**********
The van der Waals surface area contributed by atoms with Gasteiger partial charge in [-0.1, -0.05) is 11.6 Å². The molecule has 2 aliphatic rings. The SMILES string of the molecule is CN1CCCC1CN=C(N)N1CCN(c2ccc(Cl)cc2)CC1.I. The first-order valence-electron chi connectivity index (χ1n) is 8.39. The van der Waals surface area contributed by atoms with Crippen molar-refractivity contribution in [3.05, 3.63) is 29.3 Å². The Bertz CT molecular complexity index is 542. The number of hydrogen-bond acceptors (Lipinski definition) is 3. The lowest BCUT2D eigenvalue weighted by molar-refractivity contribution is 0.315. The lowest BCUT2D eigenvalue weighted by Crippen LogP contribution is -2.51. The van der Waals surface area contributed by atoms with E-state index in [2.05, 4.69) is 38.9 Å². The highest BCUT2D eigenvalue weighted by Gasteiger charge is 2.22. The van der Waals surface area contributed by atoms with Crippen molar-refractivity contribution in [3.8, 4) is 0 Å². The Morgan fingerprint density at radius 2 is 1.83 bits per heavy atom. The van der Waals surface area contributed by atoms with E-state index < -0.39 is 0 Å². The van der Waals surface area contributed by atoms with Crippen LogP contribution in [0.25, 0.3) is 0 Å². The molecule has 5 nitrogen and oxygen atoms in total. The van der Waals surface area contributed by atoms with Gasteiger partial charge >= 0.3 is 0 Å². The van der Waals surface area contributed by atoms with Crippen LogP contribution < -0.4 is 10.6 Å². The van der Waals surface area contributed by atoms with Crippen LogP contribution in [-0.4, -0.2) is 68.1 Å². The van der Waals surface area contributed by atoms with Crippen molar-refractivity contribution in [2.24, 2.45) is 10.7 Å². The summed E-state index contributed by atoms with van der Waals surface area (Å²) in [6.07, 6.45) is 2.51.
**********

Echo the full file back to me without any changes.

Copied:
The van der Waals surface area contributed by atoms with Gasteiger partial charge in [-0.1, -0.05) is 11.6 Å². The molecule has 2 aliphatic rings. The SMILES string of the molecule is CN1CCCC1CN=C(N)N1CCN(c2ccc(Cl)cc2)CC1.I. The first-order valence-electron chi connectivity index (χ1n) is 8.39. The van der Waals surface area contributed by atoms with Crippen molar-refractivity contribution in [3.05, 3.63) is 29.3 Å². The Bertz CT molecular complexity index is 542. The number of hydrogen-bond acceptors (Lipinski definition) is 3. The lowest BCUT2D eigenvalue weighted by molar-refractivity contribution is 0.315. The lowest BCUT2D eigenvalue weighted by Crippen LogP contribution is -2.51. The van der Waals surface area contributed by atoms with E-state index in [2.05, 4.69) is 38.9 Å². The highest BCUT2D eigenvalue weighted by Gasteiger charge is 2.22. The van der Waals surface area contributed by atoms with Crippen molar-refractivity contribution in [3.8, 4) is 0 Å². The Morgan fingerprint density at radius 2 is 1.83 bits per heavy atom. The van der Waals surface area contributed by atoms with E-state index < -0.39 is 0 Å². The van der Waals surface area contributed by atoms with Crippen LogP contribution in [0.25, 0.3) is 0 Å². The molecule has 5 nitrogen and oxygen atoms in total. The van der Waals surface area contributed by atoms with Gasteiger partial charge >= 0.3 is 0 Å². The van der Waals surface area contributed by atoms with Crippen LogP contribution < -0.4 is 10.6 Å². The van der Waals surface area contributed by atoms with Crippen LogP contribution in [-0.4, -0.2) is 68.1 Å². The van der Waals surface area contributed by atoms with Crippen molar-refractivity contribution in [2.24, 2.45) is 10.7 Å². The summed E-state index contributed by atoms with van der Waals surface area (Å²) in [6.07, 6.45) is 2.51.